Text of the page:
Flynn’s call with Kislyak on Dec. 31, 2016, was a “big deal,” the interview summary says, “because it was the day after Putin announced he would not respond.”
“Flynn acknowledged Putin probably responded the way he did because of the calls Flynn had with Kislyak."
When the FBI and investigators asked Flynn if he disclosed the substance of his call with Kislyak to Trump, the FBI interview summary says, Flynn “did not think he had a conversation with Trump.”
“Flynn was not proud, but saw what he did as a function of what he was asked to do as National Security adviser,” the interview summary says.
The interview summaries go on to state that Flynn was “embarrassed” about his calls with Kislyak when he was “questioned about the topic” by former White House chief of staff Reince Priebus.
After stories were published about Flynn and what had at the time been allegations that he had had discussions with Kislyak about sanctions, Flynn attended a transition team meeting where the focus was on him. He was told by Priebus to speak with Sean Spicer, the former White House press secretary, “so he would know what Flynn knew.” But Flynn lied to Spicer and “did not mention to Spicer he spoke about sanctions with Kislyak because of his embarrassment.”
When Flynn received a call at home from Vice President-elect Mike Pence on a Saturday evening in January 2017 in advance of Pence’s appearance on the Sunday morning news shows, he asked Flynn about news stories that had reported about his conversations with Kislyak during the transition. But Flynn lied because he “was trying to protect himself.”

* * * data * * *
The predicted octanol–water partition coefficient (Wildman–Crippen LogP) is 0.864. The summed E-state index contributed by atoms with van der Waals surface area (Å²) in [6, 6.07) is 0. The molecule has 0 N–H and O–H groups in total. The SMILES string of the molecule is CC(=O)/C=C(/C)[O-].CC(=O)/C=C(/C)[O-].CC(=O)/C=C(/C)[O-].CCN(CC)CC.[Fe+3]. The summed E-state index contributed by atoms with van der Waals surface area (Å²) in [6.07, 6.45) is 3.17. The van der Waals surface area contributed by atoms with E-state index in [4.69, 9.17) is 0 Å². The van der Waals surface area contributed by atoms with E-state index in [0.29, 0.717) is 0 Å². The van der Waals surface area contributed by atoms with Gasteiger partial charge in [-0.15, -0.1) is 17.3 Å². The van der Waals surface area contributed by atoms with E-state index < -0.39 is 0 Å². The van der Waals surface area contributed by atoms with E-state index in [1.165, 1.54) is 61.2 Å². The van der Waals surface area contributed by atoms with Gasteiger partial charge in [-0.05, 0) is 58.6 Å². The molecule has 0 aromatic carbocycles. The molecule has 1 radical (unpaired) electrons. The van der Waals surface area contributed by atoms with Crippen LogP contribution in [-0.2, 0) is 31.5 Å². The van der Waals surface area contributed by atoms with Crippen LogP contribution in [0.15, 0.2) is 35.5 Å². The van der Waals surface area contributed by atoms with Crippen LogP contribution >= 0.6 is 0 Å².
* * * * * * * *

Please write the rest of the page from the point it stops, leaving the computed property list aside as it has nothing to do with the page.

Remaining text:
“Looking back on his actions related to this event, Flynn said the first hole he dug for himself was with Spicer,” the interview summary says. “If Flynn had completed his thoughts, he could have told Spicer everything. The second hole he dug was with Pence when Flynn did not provide him with complete information. Flynn partly felt that he did his job in his conversation with Kislyak, and another part of him was embarrassed for doing a secret thing.”
Flynn's attorney, Sidney Powell, did not respond to requests for comment.
Flynn was also one of a handful of Trump officials who took part in a 20-minute phone call between Trump and Putin after the 2016 election.
“Flynn described the call as strong and positive,” the interview summary says. “Trump assured Putin ‘our guys will be talking to you.’”
Flynn, who in 2016 had led Trump rallies in chants of “lock her up,” was also questioned extensively about Hillary Clinton’s 33,000 deleted emails. Trump tasked him with finding the emails. Flynn, who in early interviews with Mueller's team denied he played a role in the Trump campaign's effort to find the emails, later said he had reached out to his contacts in Russia.
According to the FBI interview summary, Flynn heard that a server in Ukraine might have held the emails, “and Benghazi,” which turned out to be a conspiracy theory that Trump mentioned in a phone call with Ukraine’s president that was at the center of the first impeachment proceedings in 2019.
Other portions of the interview summaries show that Flynn was questioned about a $10 million check Trump wrote to his 2016 campaign and what Flynn knew about the source of the funds, former Blackwater founder Erik Prince's relationship to the campaign, and efforts to discredit Mueller's probe by conservative journalists and a Senate staffer.
Flynn, who according to the interview summaries was one of “four finalists considered” to be Trump’s vice presidential pick, told the FBI that, in retrospect, he “wanted to kick himself for saying yes to the offer” to be Trump’s national security adviser. ●